The flow of energy through the earth's climate system


  • The National Center for Atmospheric Research is sponsored by the National Science Foundation.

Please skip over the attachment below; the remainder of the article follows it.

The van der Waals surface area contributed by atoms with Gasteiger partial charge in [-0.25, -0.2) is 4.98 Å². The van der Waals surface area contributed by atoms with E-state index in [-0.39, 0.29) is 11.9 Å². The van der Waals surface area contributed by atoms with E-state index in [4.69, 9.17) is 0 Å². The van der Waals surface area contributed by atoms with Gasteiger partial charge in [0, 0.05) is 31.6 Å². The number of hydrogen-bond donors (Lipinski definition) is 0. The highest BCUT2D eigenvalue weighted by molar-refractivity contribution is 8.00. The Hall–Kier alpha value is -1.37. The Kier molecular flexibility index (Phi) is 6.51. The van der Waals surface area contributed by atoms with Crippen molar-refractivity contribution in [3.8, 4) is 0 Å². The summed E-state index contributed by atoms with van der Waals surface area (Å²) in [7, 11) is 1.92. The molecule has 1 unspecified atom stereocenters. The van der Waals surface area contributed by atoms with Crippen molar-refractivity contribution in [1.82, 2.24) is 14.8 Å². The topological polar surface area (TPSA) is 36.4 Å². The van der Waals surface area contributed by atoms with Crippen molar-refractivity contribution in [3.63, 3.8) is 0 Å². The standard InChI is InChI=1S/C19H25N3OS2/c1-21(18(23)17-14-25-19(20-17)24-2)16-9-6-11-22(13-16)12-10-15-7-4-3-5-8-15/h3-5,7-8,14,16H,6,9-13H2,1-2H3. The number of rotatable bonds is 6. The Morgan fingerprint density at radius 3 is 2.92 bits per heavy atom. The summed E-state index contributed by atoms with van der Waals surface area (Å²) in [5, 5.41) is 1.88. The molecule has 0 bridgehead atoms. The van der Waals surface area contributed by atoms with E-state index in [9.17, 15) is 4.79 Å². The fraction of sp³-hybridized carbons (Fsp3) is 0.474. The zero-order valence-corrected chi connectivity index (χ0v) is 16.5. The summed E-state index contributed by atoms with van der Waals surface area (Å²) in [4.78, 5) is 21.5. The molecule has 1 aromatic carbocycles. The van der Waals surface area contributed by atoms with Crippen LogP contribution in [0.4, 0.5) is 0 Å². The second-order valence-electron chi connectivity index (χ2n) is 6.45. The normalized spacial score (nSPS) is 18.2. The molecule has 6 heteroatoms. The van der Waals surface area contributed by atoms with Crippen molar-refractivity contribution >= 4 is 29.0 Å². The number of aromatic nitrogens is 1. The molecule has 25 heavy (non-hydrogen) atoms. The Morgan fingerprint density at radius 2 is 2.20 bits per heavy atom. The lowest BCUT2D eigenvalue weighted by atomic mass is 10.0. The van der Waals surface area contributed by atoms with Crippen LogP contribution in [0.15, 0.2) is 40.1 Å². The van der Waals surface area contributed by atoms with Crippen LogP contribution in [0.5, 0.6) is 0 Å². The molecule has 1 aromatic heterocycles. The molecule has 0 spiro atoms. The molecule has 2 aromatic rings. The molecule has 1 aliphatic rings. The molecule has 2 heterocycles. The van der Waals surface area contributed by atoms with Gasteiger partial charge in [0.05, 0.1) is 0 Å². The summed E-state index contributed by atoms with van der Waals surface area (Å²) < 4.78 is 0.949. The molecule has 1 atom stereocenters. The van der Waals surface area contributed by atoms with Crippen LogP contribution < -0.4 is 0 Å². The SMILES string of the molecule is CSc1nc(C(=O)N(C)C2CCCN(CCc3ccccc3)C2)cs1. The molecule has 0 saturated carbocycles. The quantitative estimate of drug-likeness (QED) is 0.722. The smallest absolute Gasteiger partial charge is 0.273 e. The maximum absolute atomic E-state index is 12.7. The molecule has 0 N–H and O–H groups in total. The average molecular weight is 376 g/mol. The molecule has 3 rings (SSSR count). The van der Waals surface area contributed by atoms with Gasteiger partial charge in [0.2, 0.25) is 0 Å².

The primary driver of the climate system is the uneven distribution of incoming and outgoing radiation on earth. The incoming radiant energy is transformed into various forms (internal heat, potential energy, latent energy, and kinetic energy), moved around in various ways primarily by the atmosphere and oceans, stored and sequestered in the ocean, land, and ice components of the climate system, and ultimately radiated back to space as infrared radiation. The requirement for an equilibrium climate mandates a balance between the incoming and outgoing radiation, and further mandates that the flows of energy are systematic. These drive the weather systems in the atmosphere, currents in the ocean, and fundamentally determine the climate. Values are provided for the seasonal uptake and release of heat by the oceans that substantially moderate the climate in maritime regions. In the atmosphere, the poleward transports are brought about mainly by large-scale overturning, including the Hadley circulation in low latitudes, and baroclinic storms in the extratropics, but the seamless nature of the transports on about monthly time-scales indicates a fundamental link between the two rather different mechanisms. The flows of energy can be perturbed, causing climate change. This article provides an overview of the flows of energy, its transformations, transports, uptake, storage and release, and the processes involved. The focus is on the region 60°N to 60°S, and results are presented for the solstitial seasons and their differences to highlight the annual cycle. Challenges in better determining the surface heat balance and its changes with time are discussed. Copyright © 2004 Royal Meteorological Society